A second point has to do with the way Crosby fashions the story into a contest between “London’s greatest thief,” the gang leader Joseph Grizzard, and Scotland Yard’s top detective at the time, Alfred Ward. This is the usual formula of cops and robbers, but it doesn’t fit the facts of this case that well. The theft was unraveled only because a pair of continental jewel traders sold the gang out in hopes of getting the reward being offered for the necklace’s return. Ward then had to properly land Grizzard and his accomplices in a sting operation, which was well done but isn’t great detective stuff.

Finally, Crosby says there was a “lengthy legal battle” to determine who got the reward in the end, but doesn’t say how it worked out.

Noted in passing:

When looking at Grizzard’s motives for adopting a life of crime, Crosby quotes a snippet from a letter written by the poet William Blake:

Want of money and the distress of a thief can never be alleged as the cause of his thieving, for many honest people endure greater hardships with fortitude. We must therefore seek the cause elsewhere than in want of money, for that is the miser’s passion, not the thief’s.

This is an interesting take on criminal psychology. After the theft, the New York Times would suggest something a little grander than money as a motivating force: “the theft was committed just for the ‘glory’ of the thing and . . . the purloiner ranked among the great criminal artists.”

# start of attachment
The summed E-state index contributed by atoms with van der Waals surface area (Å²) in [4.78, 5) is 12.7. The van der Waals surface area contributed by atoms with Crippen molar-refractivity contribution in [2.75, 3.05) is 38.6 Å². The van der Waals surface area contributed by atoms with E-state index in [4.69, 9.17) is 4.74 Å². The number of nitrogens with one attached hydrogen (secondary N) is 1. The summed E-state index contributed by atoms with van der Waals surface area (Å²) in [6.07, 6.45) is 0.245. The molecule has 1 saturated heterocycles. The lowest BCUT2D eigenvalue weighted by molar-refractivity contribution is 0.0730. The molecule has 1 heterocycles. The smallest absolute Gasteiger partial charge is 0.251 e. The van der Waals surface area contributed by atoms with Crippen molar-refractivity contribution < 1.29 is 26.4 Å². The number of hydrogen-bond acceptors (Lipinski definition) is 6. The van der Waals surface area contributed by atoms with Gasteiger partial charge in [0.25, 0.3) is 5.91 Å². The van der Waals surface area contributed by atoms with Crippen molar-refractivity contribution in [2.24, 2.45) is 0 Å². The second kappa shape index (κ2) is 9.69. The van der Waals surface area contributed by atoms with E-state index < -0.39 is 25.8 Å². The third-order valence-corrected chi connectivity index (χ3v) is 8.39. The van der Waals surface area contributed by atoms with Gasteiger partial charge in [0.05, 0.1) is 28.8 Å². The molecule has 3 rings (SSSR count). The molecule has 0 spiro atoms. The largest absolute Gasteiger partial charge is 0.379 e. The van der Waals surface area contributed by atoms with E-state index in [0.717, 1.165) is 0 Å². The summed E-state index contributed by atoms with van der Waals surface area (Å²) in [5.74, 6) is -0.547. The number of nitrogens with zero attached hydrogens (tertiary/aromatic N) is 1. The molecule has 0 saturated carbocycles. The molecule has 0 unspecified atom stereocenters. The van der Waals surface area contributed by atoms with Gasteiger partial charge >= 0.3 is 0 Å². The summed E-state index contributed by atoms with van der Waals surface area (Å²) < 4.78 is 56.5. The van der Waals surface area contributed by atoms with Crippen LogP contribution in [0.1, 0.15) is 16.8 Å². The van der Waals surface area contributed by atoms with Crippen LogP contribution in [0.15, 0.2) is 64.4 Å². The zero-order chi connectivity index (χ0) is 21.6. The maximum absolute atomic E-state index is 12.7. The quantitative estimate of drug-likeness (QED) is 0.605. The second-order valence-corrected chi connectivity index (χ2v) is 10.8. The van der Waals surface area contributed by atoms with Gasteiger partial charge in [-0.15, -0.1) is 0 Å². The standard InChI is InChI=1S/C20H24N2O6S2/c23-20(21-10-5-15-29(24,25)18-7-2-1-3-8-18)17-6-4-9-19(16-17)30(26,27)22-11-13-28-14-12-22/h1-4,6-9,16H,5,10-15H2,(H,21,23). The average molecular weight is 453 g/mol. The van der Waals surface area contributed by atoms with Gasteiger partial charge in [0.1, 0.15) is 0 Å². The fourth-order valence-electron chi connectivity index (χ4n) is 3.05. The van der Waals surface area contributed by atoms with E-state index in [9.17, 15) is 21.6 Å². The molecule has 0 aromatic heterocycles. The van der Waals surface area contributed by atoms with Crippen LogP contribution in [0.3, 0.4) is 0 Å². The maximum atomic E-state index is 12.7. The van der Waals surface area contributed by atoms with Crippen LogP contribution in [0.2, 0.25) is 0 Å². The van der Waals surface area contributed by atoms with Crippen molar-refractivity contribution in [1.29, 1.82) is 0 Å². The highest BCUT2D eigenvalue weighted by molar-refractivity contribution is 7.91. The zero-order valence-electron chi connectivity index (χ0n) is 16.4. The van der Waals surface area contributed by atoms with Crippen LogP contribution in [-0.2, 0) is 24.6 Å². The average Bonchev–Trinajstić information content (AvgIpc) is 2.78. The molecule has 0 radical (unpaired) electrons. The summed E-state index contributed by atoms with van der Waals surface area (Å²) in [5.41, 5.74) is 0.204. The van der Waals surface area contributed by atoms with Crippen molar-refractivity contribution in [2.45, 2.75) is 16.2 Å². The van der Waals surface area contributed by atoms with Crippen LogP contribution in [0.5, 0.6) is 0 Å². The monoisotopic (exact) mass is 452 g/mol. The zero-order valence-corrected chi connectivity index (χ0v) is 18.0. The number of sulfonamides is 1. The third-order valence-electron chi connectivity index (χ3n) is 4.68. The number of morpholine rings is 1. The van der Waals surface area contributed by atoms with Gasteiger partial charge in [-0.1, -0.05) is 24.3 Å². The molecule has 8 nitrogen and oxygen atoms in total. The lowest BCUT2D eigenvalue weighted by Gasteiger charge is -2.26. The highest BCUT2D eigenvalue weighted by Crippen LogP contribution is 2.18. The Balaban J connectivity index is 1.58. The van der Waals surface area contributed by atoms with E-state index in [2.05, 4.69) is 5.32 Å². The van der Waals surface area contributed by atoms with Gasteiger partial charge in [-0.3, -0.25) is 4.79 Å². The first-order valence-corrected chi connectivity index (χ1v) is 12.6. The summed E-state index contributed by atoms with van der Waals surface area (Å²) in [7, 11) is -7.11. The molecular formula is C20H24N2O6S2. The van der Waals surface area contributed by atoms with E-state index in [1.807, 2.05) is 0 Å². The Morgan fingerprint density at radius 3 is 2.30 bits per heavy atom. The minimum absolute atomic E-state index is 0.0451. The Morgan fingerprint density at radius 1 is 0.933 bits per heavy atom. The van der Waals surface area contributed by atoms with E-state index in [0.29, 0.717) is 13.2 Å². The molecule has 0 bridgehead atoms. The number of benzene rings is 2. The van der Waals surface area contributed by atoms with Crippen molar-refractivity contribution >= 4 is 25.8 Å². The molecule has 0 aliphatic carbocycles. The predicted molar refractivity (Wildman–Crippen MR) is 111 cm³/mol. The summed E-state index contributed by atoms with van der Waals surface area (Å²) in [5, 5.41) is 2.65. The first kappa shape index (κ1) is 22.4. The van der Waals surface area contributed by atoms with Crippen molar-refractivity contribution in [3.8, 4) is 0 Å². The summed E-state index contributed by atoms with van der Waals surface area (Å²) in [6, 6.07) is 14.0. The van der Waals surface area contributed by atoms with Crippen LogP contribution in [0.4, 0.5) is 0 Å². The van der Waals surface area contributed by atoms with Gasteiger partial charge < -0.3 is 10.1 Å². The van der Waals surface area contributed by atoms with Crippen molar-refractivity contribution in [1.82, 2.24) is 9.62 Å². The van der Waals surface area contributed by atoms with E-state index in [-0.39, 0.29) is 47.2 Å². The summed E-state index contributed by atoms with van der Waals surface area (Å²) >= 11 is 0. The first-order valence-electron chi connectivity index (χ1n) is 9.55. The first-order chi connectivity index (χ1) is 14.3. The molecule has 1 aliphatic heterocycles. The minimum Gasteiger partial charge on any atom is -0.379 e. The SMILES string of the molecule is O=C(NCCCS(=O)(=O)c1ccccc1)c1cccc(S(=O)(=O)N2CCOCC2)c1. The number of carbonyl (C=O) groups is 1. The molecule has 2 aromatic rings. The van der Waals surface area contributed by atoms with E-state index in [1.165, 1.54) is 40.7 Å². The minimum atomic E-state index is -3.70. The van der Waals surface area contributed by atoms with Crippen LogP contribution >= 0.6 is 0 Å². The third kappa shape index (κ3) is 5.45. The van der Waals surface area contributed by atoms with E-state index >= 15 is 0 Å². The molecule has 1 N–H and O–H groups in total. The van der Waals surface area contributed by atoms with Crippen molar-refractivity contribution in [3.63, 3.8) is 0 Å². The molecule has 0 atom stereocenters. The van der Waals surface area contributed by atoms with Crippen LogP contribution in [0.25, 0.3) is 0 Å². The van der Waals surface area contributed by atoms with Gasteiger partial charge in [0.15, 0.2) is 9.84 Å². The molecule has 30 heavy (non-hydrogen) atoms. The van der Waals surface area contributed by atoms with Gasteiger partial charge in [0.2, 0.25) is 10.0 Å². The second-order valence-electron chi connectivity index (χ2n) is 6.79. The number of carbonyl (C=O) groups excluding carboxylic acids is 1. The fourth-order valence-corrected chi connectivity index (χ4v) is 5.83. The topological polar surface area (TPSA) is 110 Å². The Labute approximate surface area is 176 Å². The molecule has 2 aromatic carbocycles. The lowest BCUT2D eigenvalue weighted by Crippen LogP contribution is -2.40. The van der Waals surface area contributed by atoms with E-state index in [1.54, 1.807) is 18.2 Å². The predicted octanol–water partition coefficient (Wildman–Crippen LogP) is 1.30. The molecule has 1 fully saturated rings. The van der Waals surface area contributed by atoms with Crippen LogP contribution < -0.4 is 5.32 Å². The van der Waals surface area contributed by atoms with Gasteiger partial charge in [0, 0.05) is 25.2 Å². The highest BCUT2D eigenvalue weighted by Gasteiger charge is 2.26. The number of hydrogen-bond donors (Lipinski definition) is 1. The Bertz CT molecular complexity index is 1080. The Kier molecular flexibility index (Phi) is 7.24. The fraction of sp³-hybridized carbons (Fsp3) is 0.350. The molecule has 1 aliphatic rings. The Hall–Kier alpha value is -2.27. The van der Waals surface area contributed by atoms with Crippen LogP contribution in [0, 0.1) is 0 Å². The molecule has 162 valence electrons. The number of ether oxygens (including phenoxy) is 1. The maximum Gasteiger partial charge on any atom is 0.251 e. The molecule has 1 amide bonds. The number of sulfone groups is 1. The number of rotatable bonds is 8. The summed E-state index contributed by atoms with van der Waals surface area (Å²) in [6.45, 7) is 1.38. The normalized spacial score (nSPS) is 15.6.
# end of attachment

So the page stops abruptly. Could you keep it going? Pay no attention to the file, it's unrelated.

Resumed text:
Personally, I’ve thought most thieves, at least of the common break-and-entry variety, not so much greedy or artistic as lazy. They think having a real job is too much work and would rather just grab money when they need it in the quickest way possible. Though for someone like Grizzard, and a few other frauds and swindlers that I’ve known, stealing isn’t always easy. Indeed, I’ve often wondered about burglars who put as much effort, and run far greater risks, to steal money that they could have made more of in a much easier, and legal, way.

Grizzard would fall back into his criminal ways after his release from prison, perhaps because it was the only thing he knew how to do. Or perhaps there’s something to the realization Walter White comes to at the end of Breaking Bad: that some people just take to a life of crime when they find out they’re good at it.

I’d also like to note all the wonderful names in this story. Grizzard is a great name for a master of crime, and it’s fitting that he should have been undone by a seedy underling named Lesir Gutwirth. Meanwhile, the jewel agents fishing for the reward were Samuel Brandstatter and Myer Quadratstein. I stumbled over the latter every time I read it. But the winner in the great-name lottery is Nicholas If-Jesus-Christ-Had-Not-Died-For-Thee-Thou-Hadst-Been-Damned Barbon. I think Crosby just wanted to drop his name into the mix for the sound of it, since he was a seventeenth-century economist who doesn’t have any connection to the rest of the story.


Any criminal conspiracy is only as strong as its weakest link. This one was undone by the aforementioned Lesir Gutwirth. Just because.

True Crime Files